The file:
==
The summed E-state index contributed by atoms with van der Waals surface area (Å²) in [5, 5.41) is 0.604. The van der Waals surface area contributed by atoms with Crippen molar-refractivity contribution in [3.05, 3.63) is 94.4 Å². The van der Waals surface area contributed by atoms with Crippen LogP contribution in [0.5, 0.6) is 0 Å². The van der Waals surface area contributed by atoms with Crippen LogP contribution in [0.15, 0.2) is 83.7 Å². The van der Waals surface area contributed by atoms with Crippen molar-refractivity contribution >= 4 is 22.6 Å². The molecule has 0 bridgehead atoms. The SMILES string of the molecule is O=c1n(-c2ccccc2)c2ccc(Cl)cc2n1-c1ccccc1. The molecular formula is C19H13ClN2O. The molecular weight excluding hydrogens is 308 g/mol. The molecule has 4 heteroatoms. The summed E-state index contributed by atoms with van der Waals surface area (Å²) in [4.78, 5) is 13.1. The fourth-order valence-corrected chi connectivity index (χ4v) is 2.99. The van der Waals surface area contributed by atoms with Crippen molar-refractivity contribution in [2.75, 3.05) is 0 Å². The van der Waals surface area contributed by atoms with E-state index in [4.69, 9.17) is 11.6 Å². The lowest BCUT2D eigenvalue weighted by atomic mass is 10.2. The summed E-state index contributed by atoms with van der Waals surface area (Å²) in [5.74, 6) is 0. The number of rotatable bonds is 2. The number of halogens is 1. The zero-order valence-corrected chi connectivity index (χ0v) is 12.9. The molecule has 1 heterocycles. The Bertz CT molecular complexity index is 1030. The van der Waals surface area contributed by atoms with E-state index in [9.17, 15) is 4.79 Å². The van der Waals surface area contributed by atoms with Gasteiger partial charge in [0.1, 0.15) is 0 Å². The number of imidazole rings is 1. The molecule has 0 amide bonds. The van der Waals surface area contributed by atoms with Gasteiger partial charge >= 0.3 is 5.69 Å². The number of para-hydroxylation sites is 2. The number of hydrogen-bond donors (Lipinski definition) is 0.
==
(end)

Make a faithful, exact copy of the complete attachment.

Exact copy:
The summed E-state index contributed by atoms with van der Waals surface area (Å²) in [5, 5.41) is 0.604. The van der Waals surface area contributed by atoms with Crippen molar-refractivity contribution in [3.05, 3.63) is 94.4 Å². The van der Waals surface area contributed by atoms with Crippen LogP contribution in [0.5, 0.6) is 0 Å². The van der Waals surface area contributed by atoms with Crippen LogP contribution in [0.15, 0.2) is 83.7 Å². The van der Waals surface area contributed by atoms with Crippen molar-refractivity contribution >= 4 is 22.6 Å². The molecule has 0 bridgehead atoms. The SMILES string of the molecule is O=c1n(-c2ccccc2)c2ccc(Cl)cc2n1-c1ccccc1. The molecular formula is C19H13ClN2O. The molecular weight excluding hydrogens is 308 g/mol. The molecule has 4 heteroatoms. The summed E-state index contributed by atoms with van der Waals surface area (Å²) in [4.78, 5) is 13.1. The fourth-order valence-corrected chi connectivity index (χ4v) is 2.99. The van der Waals surface area contributed by atoms with Crippen molar-refractivity contribution in [2.75, 3.05) is 0 Å². The van der Waals surface area contributed by atoms with E-state index in [4.69, 9.17) is 11.6 Å². The lowest BCUT2D eigenvalue weighted by atomic mass is 10.2. The summed E-state index contributed by atoms with van der Waals surface area (Å²) in [5.74, 6) is 0. The number of rotatable bonds is 2. The number of halogens is 1. The zero-order valence-corrected chi connectivity index (χ0v) is 12.9. The molecule has 1 heterocycles. The Bertz CT molecular complexity index is 1030. The van der Waals surface area contributed by atoms with E-state index in [9.17, 15) is 4.79 Å². The van der Waals surface area contributed by atoms with Gasteiger partial charge in [0.1, 0.15) is 0 Å². The number of imidazole rings is 1. The molecule has 0 amide bonds. The van der Waals surface area contributed by atoms with Gasteiger partial charge >= 0.3 is 5.69 Å². The number of para-hydroxylation sites is 2. The number of hydrogen-bond donors (Lipinski definition) is 0.